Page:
Start training early: If you’re reading this blog and thinking now is a great time to sign up, it’s best to reconsider. Ideally you should start your training about 3-4 months prior to the walk. Start with smaller walks, 8-12 km on the weekend and start building up from there. You want to be hitting between 45-60km walks during your preparation.

Footwear + feet: As with any activity, the proper footwear choice is essential for having a great event. Throughout the walk there are many different surfaces/terrains that you encounter, including footpaths, gravel tracks, muddy roads. Therefore you will need a couple of pairs of shoes to tackle the event. It’s best to get 2 different styles of shoes, ideally a running shoe (for the easier parts of the track) and a trail walking/running shoe for the more arduous areas. Get these shoes at a minimum of 6 weeks before the event to give you time to wear them in and make sure they’re comfortable.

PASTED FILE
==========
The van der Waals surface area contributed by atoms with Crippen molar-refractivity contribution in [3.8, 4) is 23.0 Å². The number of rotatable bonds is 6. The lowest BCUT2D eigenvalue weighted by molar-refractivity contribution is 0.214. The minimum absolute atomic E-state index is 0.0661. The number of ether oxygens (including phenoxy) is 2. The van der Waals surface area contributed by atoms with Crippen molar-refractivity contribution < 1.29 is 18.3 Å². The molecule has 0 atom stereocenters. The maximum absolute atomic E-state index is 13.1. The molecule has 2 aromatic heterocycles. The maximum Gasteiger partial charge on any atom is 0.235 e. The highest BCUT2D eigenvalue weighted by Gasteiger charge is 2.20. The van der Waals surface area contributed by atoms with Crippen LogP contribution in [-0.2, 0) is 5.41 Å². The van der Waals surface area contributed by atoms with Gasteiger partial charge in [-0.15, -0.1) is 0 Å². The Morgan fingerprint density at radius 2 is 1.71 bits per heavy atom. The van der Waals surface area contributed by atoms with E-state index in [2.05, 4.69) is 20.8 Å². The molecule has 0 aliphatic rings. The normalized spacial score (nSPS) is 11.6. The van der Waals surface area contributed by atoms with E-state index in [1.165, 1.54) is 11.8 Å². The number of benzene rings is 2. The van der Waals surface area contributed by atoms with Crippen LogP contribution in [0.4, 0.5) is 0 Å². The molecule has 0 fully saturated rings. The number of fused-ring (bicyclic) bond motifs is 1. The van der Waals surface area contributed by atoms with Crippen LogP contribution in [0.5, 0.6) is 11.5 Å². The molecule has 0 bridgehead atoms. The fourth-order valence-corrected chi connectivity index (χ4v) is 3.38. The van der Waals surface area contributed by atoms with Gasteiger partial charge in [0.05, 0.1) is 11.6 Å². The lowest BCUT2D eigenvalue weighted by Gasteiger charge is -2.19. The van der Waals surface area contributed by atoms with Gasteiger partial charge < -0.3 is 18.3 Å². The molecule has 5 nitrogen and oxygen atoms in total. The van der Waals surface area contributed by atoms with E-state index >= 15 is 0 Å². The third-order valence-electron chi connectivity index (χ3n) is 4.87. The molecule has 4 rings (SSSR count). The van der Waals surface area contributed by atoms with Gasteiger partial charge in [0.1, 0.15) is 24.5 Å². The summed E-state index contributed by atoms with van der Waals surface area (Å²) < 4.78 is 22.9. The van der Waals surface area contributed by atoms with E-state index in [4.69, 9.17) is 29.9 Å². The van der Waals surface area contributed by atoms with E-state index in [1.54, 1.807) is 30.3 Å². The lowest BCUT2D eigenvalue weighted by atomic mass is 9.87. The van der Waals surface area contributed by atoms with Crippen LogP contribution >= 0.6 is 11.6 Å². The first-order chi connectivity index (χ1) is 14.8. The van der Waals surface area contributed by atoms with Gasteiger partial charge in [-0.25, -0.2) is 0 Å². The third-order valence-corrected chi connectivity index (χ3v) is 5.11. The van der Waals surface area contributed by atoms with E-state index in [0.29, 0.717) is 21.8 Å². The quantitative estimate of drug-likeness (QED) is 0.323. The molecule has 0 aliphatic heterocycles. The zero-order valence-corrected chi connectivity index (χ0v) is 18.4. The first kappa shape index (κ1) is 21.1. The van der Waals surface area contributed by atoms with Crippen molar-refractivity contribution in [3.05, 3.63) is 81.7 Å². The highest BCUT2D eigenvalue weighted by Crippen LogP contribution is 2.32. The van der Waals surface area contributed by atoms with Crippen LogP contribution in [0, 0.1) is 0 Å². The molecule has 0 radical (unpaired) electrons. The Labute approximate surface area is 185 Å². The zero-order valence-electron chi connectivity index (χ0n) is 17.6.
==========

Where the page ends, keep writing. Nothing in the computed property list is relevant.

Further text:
Be proactive, not reactive: Each year, out of the 1000s of walkers who embrace the challenge of the trailwalk approximately 20% do not cross the finish line! That’s 1 in 5 people who have to pull out. Usually this is a result of easily preventable issues such as blistering, foot/leg soreness, fatigue. Use your training walks to assess if you get blistering, hot spots or abnormal pain in your muscles. Prevention is the best cure possible, so if in doubt, get it checked out by our Pinnacle Health Group Podiatry team prior to walk to ensure you get through the walk with flying colours.